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Four face charges in arming, aiding fugitive N.H. couple

(jim cole/associated press)

CONCORD, N.H. - Two men pleaded not guilty yesterday to charges of providing guns or other supplies to a fugitive couple convicted of tax evasion, while two other supporters of Ed and Elaine Brown were awaiting extradition to face the charges.

Daniel Riley, 40, of Cohoes, N.Y., and Robert Wolffe, 50, of Randolph, Vt., made separate, brief appearances in a federal courtroom on charges of supporting the convicted couple during their self-imposed exile at their home in Plainfield. Lawyers for both were appointed for trials in November. Bail hearings were scheduled for Monday.

Meanwhile, authorities on eastern Long Island reported seizing a pipe bomb and rifles from the Brookhaven home of Jason Gerhard, 22, a supporter of the Browns and a recent Army recruit. Gerhard was arrested Wednesday at Fort Leonard Wood in Missouri.

A fourth man, Cirino Gonzalez, 30, was arrested in Alice, Texas. Gerhard and Gonzalez are awaiting extradition hearings before they can be brought to New Hampshire to face the charges.

The Browns, who were convicted in January and have refused to turn themselves in to authorities, contend that the federal income tax is not legitimate. They have drawn supporters from across the country.

The hearings for Riley and Wolffe drew a handful of supporters to the federal courthouse, including a couple wearing T-shirts reading, "I support Ed and Elaine Brown, Show me the law" and one person holding a painted sign with the slogan, "Free the Ed Brown Supporters."

Wolffe's wife also was present.

Stephen Monier, the US marshal for New Hampshire, warned yesterday that anyone helping the Browns could face prosecution and that the Browns face more extensive criminal charges as they continue their monthslong refusal to report to prison.

"This was a tax case, but the Browns have allegedly engaged with others and encouraged others to assist them in their ongoing obstruction of justice," Monier said.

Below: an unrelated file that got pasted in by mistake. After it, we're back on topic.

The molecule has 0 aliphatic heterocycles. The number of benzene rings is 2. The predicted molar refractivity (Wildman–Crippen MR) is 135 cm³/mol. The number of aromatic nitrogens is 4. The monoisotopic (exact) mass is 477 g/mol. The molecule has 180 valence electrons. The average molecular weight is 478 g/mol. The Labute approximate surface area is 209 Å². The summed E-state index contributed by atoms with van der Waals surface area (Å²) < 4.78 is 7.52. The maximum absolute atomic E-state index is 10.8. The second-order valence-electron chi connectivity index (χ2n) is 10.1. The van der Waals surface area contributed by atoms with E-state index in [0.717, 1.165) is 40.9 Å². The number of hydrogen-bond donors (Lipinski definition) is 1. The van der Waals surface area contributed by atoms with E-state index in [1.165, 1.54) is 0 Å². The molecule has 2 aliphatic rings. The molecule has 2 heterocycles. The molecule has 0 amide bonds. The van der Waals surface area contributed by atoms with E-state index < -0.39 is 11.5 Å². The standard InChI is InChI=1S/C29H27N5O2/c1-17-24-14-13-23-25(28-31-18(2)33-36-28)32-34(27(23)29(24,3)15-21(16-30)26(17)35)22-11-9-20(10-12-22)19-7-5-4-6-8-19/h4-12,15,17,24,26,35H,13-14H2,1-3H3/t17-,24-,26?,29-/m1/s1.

He refused to elaborate on more arrests of supporters or charges against the Browns, the location of guns purchased for the Browns, or plans to arrest them.

"Their support has begun to diminish . . . and we hope this sends a strong message to anybody who may be considering going there," Monier said.

Authorities have cut phone lines and power to the house, which is outfitted to produce and run on wind and solar power, but Monier said his office is still hoping the Browns will surrender.

"We have said from the beginning that we are going to take a slow, deliberate, and methodical approach to convincing the Browns that they need to do the right thing and surrender to authorities as they are legally obligated to do," Monier said. "So far, that hasn't happened, but we're going to continue taking that careful and deliberate approach. At the same time, we're going to be looking at others who may be aiding and abetting them in their obstruction of justice."

A jury found the Browns guilty of avoiding taxes on $1.9 million of income - mostly earned by Elaine Brown, a dentist - between 1996 and 2003. They each were sentenced to more than five years in prison, and authorities seized property they owned in Lebanon.

Since abandoning his trial and retreating to his home, Ed Brown has repeatedly said that any attempt to arrest him would result in a violent confrontation.

Indictments against Riley, Gerhard, and Gonzalez contain similar allegations, that the men provided weapons to the Browns, interfered with attempts to arrest the couple, and publicly declared their intention to stage an armed resistance. Authorities allege that the three men purchased at least nine guns, eight rifles and one shotgun, for the Browns, according to the documents.

Riley, Gonzalez, and Gerhard each are charged with conspiracy against federal officers, conspiracy to commit offenses against the United States, firearms possession, and being an accessory after the fact. Gerhard faces four extra weapons charges.

Wolffe faces one felony count of being an accessory after the fact. He is accused of providing a car to the Browns that supporters used to run errands and gather supplies, of arranging deliveries of food and supplies, of providing armed security on the Plainfield property, and of conducting surveillance of US marshals.

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